The tale of the ancient Arabian hunting technique.
The ancient hunting technique of using desert kites remained long forgotten till airplane pilots spotted them in the 1920s. Named “desert kites” because of their triangular shape, they were primarily used to capture gazelles and other wild animals.
They are generally made of two low dry-stone walls arranged in a V-shape, but the enclosure could be in other shapes too. Called “Works of the Old Men” by Bedouins, the idea behind desert kites was to trap a large number of animals.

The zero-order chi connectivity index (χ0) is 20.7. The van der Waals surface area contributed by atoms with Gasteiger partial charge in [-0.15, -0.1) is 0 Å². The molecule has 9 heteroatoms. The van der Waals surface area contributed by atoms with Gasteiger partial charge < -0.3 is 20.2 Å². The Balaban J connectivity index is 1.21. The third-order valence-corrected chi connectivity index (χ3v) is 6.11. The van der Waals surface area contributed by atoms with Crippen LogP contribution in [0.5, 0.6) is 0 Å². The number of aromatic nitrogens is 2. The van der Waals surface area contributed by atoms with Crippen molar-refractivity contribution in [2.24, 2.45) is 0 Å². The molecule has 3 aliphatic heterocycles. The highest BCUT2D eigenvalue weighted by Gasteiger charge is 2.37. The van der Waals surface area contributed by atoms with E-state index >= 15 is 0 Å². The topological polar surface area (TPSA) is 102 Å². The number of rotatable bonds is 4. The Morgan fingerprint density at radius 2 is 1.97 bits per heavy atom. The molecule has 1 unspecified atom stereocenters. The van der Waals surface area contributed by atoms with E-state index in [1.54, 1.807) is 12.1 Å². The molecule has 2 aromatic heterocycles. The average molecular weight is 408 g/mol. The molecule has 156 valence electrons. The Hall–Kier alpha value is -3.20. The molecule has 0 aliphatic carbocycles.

The game plan
A group of hunters would chase a herd of animals into the opening of the kite-like structure and capture them towards the narrow V-shaped end. Archaeologists believe that groups from various communities would participate in the ordeal together to hunt these wild animals en masse.
Desert kites were generally constructed on flat land between narrow deeply-incised valleys, where the surroundings would play a big role.
In Saudi Arabia, majority of the desert kites are found in the Harrat Khaybar area which is very close to modern-day Madinah. While archaeologists debate over exactly when this technique was created, desert kites are believed to have been built between 4000 BC and 2000 BC.